Birthday Girl Jez Butterworth

Birthday Girl Jez Butterworth
Birthday Girl is an odd thriller/comedy hybrid — it may take you a while to adjust to its mood and rhythms, but that isn't such a bad thing. Ben Chaplin plays John, a geeky, whey-faced bank teller who, feeling the odds are stacked against him when it comes to meeting eligible women, sends away for a Russian mail-order bride. She arrives, a bedraggled, dark-haired beauty named Nadia, and although she doesn't speak a word of English, she's more than willing to wordlessly provide an impromptu hand-job or submit to being tied up. Nicole Kidman plays the cold, but seemingly desperate bride, and she further proves that her acting genius lies primarily in her ability to remain mysterious and opaque (just look at The Others or Eyes Wide Shut), revealing her characters in enticing increments.

The narrative keeps shifting the power relationship between John and Nadia. He basically wants to get rid of her almost immediately (he's grateful for the sex, but creeped out by her automatonic willingness at the same time). Their roles switch in a whiplash-fast moment with the arrival of Nadia's boisterous, leather-jacketed Russian friends (played with charming menace by Vincent Cassel and Mathieu Kassovitz). The three of them open a bottle of vodka and suddenly, Russian is the dominant language in the house (Chaplin blanches and backs up into a corner, overwhelmed by the sudden loss of control).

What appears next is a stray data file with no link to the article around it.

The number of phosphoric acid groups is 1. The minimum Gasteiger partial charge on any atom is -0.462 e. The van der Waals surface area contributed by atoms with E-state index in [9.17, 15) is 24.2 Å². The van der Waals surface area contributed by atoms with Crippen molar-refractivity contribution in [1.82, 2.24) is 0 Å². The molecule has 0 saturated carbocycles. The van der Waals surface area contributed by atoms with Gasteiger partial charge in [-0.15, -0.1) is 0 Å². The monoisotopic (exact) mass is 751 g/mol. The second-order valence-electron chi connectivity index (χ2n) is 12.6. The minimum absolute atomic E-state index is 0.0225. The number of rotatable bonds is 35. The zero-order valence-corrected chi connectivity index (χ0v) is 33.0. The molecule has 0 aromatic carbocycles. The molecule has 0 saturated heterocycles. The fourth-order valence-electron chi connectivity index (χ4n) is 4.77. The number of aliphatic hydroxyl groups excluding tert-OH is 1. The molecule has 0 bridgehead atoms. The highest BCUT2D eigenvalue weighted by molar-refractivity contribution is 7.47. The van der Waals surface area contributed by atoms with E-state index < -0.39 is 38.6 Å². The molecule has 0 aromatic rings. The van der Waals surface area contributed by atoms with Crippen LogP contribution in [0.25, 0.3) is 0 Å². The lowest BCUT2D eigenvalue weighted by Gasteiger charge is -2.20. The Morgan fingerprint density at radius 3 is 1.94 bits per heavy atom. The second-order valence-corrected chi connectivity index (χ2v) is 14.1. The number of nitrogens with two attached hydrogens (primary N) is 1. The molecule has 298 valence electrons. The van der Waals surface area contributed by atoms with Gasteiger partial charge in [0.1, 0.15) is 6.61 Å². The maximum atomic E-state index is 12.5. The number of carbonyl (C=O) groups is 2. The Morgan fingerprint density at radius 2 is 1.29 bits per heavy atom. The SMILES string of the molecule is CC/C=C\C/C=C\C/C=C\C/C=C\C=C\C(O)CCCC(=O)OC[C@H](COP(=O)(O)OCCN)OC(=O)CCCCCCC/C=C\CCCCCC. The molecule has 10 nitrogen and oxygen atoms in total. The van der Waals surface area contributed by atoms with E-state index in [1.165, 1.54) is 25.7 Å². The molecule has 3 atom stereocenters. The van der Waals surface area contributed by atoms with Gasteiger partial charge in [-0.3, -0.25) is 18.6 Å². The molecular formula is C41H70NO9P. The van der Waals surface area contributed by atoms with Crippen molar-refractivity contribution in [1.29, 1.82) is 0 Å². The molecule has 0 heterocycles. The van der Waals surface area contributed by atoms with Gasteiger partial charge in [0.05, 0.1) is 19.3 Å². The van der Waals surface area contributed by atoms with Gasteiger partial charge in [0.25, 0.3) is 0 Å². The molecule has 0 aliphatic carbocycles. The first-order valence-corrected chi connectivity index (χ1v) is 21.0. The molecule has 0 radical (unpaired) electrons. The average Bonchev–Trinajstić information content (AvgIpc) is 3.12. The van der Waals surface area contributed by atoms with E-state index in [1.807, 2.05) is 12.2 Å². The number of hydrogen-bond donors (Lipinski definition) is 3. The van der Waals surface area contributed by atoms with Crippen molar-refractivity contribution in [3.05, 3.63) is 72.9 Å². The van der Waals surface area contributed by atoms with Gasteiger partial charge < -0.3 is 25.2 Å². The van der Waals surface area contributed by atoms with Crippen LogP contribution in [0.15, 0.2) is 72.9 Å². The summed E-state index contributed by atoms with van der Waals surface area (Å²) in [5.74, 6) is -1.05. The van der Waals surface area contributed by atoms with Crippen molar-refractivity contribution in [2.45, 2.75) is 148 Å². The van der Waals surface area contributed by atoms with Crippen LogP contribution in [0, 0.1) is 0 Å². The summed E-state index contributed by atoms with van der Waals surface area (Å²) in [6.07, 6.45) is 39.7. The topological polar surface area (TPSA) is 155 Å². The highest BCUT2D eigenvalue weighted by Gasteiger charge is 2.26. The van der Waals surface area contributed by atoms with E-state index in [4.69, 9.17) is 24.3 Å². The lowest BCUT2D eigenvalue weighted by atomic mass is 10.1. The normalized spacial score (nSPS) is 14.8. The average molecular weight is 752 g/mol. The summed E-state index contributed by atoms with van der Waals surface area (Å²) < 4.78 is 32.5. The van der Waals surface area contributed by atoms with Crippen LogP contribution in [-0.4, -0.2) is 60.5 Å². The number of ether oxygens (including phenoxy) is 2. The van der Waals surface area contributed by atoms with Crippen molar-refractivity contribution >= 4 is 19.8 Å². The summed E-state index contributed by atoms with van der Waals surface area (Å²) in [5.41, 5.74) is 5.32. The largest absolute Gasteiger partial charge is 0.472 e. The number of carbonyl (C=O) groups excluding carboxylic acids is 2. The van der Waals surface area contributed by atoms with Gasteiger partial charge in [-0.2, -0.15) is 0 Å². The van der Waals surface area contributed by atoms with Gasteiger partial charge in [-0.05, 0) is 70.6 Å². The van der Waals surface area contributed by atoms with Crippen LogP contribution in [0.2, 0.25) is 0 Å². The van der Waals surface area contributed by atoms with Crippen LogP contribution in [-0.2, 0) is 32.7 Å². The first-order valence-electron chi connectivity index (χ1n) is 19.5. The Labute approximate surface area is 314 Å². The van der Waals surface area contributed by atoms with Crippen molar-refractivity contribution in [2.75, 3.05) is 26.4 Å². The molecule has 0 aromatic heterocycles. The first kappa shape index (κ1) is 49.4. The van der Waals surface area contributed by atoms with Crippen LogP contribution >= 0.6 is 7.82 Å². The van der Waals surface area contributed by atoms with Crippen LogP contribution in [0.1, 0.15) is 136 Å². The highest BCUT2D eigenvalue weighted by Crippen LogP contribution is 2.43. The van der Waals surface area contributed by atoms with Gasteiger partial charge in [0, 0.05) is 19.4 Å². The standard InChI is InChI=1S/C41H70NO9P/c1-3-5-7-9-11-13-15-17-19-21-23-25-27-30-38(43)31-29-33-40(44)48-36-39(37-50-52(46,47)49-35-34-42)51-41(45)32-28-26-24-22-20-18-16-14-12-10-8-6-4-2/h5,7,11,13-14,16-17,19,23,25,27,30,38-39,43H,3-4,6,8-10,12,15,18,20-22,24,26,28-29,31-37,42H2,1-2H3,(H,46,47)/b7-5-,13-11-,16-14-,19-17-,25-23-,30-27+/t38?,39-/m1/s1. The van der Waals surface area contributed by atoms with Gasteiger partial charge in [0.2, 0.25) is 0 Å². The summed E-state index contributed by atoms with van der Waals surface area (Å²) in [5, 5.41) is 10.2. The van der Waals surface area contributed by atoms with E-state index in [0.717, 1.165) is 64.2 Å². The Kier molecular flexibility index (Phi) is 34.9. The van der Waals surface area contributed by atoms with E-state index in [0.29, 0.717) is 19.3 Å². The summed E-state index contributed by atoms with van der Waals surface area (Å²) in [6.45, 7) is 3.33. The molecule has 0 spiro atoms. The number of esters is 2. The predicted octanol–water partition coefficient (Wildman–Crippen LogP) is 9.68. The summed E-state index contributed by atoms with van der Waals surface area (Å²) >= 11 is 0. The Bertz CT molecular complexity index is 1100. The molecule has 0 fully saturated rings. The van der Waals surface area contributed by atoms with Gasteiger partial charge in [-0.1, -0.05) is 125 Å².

I think I would have enjoyed the movie more had I not seen the TV ads that shamelessly give away every single plot point in a mere 30 seconds. Still, there's a very original voice at work here. There are lots of laughs in the first half hour or so, but the comedy is intentionally tainted by the seamy anonymity of the relationship and the weird, awkward silences that exist between John and Nadia. Director and co-writer Jez Butterworth keeps the audience slightly off-balance throughout, never resorting to generic "thriller" set pieces, which actually dials up the tension considerably. Like when the Russian thugs have John tied up in their hotel room — they should be talking about how they're going to kill him; instead they're having an idle conversation about the innovative production design of the musical Cats.